Tip #23 to Get a Top SAT Critical Reading Score
You've now learned the 11 reading Skills that you need for the SAT. The Mantras remind you what to do for each type of question. Let's make sure you've memorized them. Drill them until you are ready to teach them. Then do that. Find a willing friend and give a little SAT course.
Learning the Mantras is like learning martial arts. Practice until they become part of you—until you follow them naturally: When you see a passage, you read for main idea and tone, and when you answer questions, you recognize most questions types and know what to do. This will definitely raise your score. It might even fundamentally change you as a student. After SAT prep many students have better study habits. They read the intros in their history book, they read faster and with better comprehension, they are able to anticipate quiz questions. Homework becomes less intimidating, easier, and more fun. So go to work—your SAT score and probably even your school grades will go up!
Here are the 11 SAT reading Mantras. Check the box next to each Skill when you have mastered it. Reread the Skill sections if you need to.
Skill 12. Always begin a reading passage by reading the italics.
Skill 13. Read the passage, looking for main idea and tone. That helps you stay focused; keep asking yourself, What are the main idea and tone? Don't try to memorize details and don't reread hard lines. If you need them, you'll reread later when you know the question and what to look for.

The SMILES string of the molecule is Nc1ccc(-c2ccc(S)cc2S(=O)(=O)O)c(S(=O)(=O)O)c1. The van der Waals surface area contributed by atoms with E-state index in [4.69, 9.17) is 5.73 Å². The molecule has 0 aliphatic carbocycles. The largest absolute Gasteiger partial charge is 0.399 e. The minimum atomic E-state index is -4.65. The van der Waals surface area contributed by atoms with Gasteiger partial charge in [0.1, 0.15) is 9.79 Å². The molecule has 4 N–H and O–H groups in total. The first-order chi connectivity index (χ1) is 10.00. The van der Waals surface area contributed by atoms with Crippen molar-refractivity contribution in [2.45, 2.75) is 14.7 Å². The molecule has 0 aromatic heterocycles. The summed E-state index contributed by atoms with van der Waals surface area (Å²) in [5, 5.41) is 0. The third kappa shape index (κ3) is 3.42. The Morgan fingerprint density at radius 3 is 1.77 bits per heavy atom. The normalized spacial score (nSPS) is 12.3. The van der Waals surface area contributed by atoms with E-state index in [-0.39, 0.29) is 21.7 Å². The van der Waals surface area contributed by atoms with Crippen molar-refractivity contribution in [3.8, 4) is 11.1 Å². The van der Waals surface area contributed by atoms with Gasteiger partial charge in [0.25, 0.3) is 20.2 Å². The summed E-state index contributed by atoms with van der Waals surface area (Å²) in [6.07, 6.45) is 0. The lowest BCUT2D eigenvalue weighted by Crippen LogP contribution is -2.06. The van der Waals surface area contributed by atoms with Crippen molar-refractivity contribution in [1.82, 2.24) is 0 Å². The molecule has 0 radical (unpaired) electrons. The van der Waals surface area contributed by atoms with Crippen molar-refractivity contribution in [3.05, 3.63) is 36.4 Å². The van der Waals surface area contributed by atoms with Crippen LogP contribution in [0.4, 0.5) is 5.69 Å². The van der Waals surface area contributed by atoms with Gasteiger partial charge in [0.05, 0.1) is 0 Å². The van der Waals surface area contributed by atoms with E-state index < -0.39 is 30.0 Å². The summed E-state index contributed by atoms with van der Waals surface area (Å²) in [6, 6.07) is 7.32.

Skill 14. To answer a "most nearly means" question, reread a few lines before and a few lines after, and remember that the answer is usually not the most common definition.
Skill 15. For a "direct info" question, always read before and after a line and find proof.
Skill 16. For "suggest" questions, look for the answer that is hinted at in the passage; though it might have different language, it should be pretty close to what is actually said.
Skill 17. For an "assumption" question, use the process of elimination.
Skill 18. Answer "attitude" questions based on evidence in the passage; an author's attitude is expressed through choice of words and punctuation.
Skill 19. When there are two passages, read the first passage for main idea and tone and answer those questions. Then read the second passage for main idea and tone, and answer those questions. Finally, answer questions that compare and contrast the two passages.
Skill 20. If you need help with a "main idea" question, reread the italics and the first and last lines of each paragraph.
Skill 21. When quotes around a phrase are not used to literally quote something from another source, they indicate that the phrase is used in an unusual way, such as ironically. And words in parentheses usually function as a side note to the reader.
Skill 22. For a "parallel" question, don't get thrown if the choices are not from the passage. Stay relaxed and focused, and look for the choice that proves or disproves the statement.